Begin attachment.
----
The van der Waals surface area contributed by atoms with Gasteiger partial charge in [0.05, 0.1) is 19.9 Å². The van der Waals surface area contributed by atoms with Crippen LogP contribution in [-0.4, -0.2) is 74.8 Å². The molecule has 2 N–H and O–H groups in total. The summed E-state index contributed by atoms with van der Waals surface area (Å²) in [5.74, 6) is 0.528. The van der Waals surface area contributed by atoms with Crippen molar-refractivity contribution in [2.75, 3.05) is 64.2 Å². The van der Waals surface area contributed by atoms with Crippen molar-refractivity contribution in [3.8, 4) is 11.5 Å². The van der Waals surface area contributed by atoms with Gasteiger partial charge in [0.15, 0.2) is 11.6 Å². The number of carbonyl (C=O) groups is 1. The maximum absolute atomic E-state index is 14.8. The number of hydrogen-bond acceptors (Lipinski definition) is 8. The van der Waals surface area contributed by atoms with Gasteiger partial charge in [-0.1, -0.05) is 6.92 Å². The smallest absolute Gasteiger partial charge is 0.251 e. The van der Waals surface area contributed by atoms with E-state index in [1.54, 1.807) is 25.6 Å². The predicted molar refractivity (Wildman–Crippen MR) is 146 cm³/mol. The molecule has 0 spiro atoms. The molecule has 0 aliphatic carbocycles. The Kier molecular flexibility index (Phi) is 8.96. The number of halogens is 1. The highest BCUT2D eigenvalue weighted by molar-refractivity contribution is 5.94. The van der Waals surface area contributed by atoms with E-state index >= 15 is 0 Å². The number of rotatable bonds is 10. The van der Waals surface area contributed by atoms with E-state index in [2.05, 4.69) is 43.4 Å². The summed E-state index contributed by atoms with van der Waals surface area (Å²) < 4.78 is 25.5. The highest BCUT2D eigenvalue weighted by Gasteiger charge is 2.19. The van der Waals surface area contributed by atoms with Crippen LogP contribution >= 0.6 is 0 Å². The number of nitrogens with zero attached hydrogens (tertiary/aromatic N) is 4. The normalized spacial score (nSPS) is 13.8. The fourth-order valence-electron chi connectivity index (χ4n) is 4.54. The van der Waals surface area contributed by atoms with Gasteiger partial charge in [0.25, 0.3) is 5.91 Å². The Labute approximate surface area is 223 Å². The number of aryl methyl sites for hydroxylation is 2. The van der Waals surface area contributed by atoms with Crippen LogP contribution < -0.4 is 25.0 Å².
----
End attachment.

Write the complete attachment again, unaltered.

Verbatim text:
The van der Waals surface area contributed by atoms with Gasteiger partial charge in [0.05, 0.1) is 19.9 Å². The van der Waals surface area contributed by atoms with Crippen LogP contribution in [-0.4, -0.2) is 74.8 Å². The molecule has 2 N–H and O–H groups in total. The summed E-state index contributed by atoms with van der Waals surface area (Å²) in [5.74, 6) is 0.528. The van der Waals surface area contributed by atoms with Crippen molar-refractivity contribution in [2.75, 3.05) is 64.2 Å². The van der Waals surface area contributed by atoms with Crippen molar-refractivity contribution in [3.8, 4) is 11.5 Å². The van der Waals surface area contributed by atoms with Gasteiger partial charge in [0.15, 0.2) is 11.6 Å². The number of carbonyl (C=O) groups is 1. The maximum absolute atomic E-state index is 14.8. The number of hydrogen-bond acceptors (Lipinski definition) is 8. The van der Waals surface area contributed by atoms with Gasteiger partial charge in [-0.1, -0.05) is 6.92 Å². The smallest absolute Gasteiger partial charge is 0.251 e. The van der Waals surface area contributed by atoms with E-state index in [1.54, 1.807) is 25.6 Å². The predicted molar refractivity (Wildman–Crippen MR) is 146 cm³/mol. The molecule has 0 spiro atoms. The molecule has 0 aliphatic carbocycles. The Kier molecular flexibility index (Phi) is 8.96. The number of halogens is 1. The highest BCUT2D eigenvalue weighted by molar-refractivity contribution is 5.94. The van der Waals surface area contributed by atoms with E-state index >= 15 is 0 Å². The number of rotatable bonds is 10. The van der Waals surface area contributed by atoms with E-state index in [2.05, 4.69) is 43.4 Å². The summed E-state index contributed by atoms with van der Waals surface area (Å²) < 4.78 is 25.5. The highest BCUT2D eigenvalue weighted by Gasteiger charge is 2.19. The van der Waals surface area contributed by atoms with Crippen LogP contribution >= 0.6 is 0 Å². The number of nitrogens with zero attached hydrogens (tertiary/aromatic N) is 4. The normalized spacial score (nSPS) is 13.8. The fourth-order valence-electron chi connectivity index (χ4n) is 4.54. The van der Waals surface area contributed by atoms with Gasteiger partial charge in [0.25, 0.3) is 5.91 Å². The Labute approximate surface area is 223 Å². The number of aryl methyl sites for hydroxylation is 2. The van der Waals surface area contributed by atoms with Crippen LogP contribution < -0.4 is 25.0 Å².